... The width of the shoe was measured using a sliding caliper (34). The caliper was placed over the upper part of the shoe, and the measurement was taken on the most medial and lateral parts of the shoe. ...
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Background Research shows that ill-fitting shoes can negatively impact the development of the pediatric foot, in a very direct manner. The primary aim of the study was to determine if the dimensions of available prescribed school shoes fit the foot dimensions of habitually barefoot South African children and adolescents. Methods A cross-sectional observational study was conducted where static standing foot measurements of children and adolescents from urban and rural schools were obtained with a mobile caliper. The maximum heel-toe-length (HTL) and foot width (FW) with an added 10 mm (millimetres) toe and width fit allowance to each participant, were compared to the corresponding school shoe length and shoe width available in retail. A mixed model ANOVA was used to compare foot dimensions between gender, age and side. Results Six hundred and ninety-eight school children (N=698) (431 girls; 267 boys; average age 10.86 years, SD=2.55) were participants. A total of seventy-seven (N=77) black coloured prescribed school shoes currently available in retail ranging from different styles and brands were measured. Results show that, comparing the shoe length (SL) and HTL of participants, as well as taking a10 mm toe allowance into account, fifty-nine percent (59%) of children wore shoes that were not the correct length. With regards to the shoe width (SW) and the added 10 mm of width fit allowance, ninety-eight percent (98%) of the shoes worn by participants were too narrow for their feet. Conclusions Results confirmed that school shoes currently available in retail, are not suited for the habitually barefoot population studied. It is recommended that the shoe manufacturing industry should consider the shoe width of school shoes for children and adolescents in habitually barefoot populations to avoid the long-term negative effect of ill-fitting shoes on the pediatric foot.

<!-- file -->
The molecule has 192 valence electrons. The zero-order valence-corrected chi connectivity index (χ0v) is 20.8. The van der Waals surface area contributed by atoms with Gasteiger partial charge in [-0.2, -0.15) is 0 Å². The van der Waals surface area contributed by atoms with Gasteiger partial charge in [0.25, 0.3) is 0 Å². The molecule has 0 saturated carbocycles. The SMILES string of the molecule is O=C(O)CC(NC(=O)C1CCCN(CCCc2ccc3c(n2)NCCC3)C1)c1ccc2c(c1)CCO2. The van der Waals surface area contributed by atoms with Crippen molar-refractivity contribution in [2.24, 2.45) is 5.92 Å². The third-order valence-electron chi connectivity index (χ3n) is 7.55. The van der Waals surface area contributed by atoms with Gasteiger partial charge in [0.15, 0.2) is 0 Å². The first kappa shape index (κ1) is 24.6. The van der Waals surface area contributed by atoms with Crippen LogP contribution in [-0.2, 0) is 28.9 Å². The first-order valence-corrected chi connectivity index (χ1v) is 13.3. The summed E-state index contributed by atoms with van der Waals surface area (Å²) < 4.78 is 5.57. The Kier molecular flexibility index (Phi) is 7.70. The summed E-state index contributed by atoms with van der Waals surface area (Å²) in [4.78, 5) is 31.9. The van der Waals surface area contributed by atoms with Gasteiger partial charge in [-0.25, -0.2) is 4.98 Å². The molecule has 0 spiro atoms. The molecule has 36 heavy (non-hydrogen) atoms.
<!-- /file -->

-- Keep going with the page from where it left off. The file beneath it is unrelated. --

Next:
... Whilst such contributions are hugely important, there has been a tendency for research to focus on older populations [2,21,22] or those with health conditions such as diabetes, gout or RA [17-19, 23, 24], and studies from a more sociological, qualitative perspective still remain comparatively rare. However, Branthwaite et al. [25] offer a fresh perspective in their research with teenage girls regarding their shoe purchases over 6 months. ...
Article
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Background This narrative review explores the ways in which drawing on theories and methods used in sociological work on footwear and identity can contribute to healthcare research with podiatrists and their patients, highlighting recent research in this field, implications for practice and potential areas for future development. Traditionally, research within Podiatry Services has tended to adopt a quantitative, positivist focus, developing separately from a growing body of sociological work exploring the importance of shoes in constructing identity and self-image. Bringing qualitative research drawing on sociological theory and methods to the clinical encounter has real potential to increase our understanding of patient values, motivations and – crucially – any barriers to adopting ‘healthier’ footwear that they may encounter. Such work can help practitioners to understand why patients may resist making changes to their footwear practices, and help us to devise new ways for practitioners to explore and ultimately break down individual barriers to change (including their own preconceptions as practitioners). This, in turn, may lead to long-term, sustainable changes to footwear practices and improvements in foot health for those with complex health conditions and the wider population. Conclusion A recognition of the complex links between shoes and identity is opening up space for discussion of patient resistance to footwear changes, and paving the way for future research in this field beyond the temporary ‘moment’ of the clinical encounter.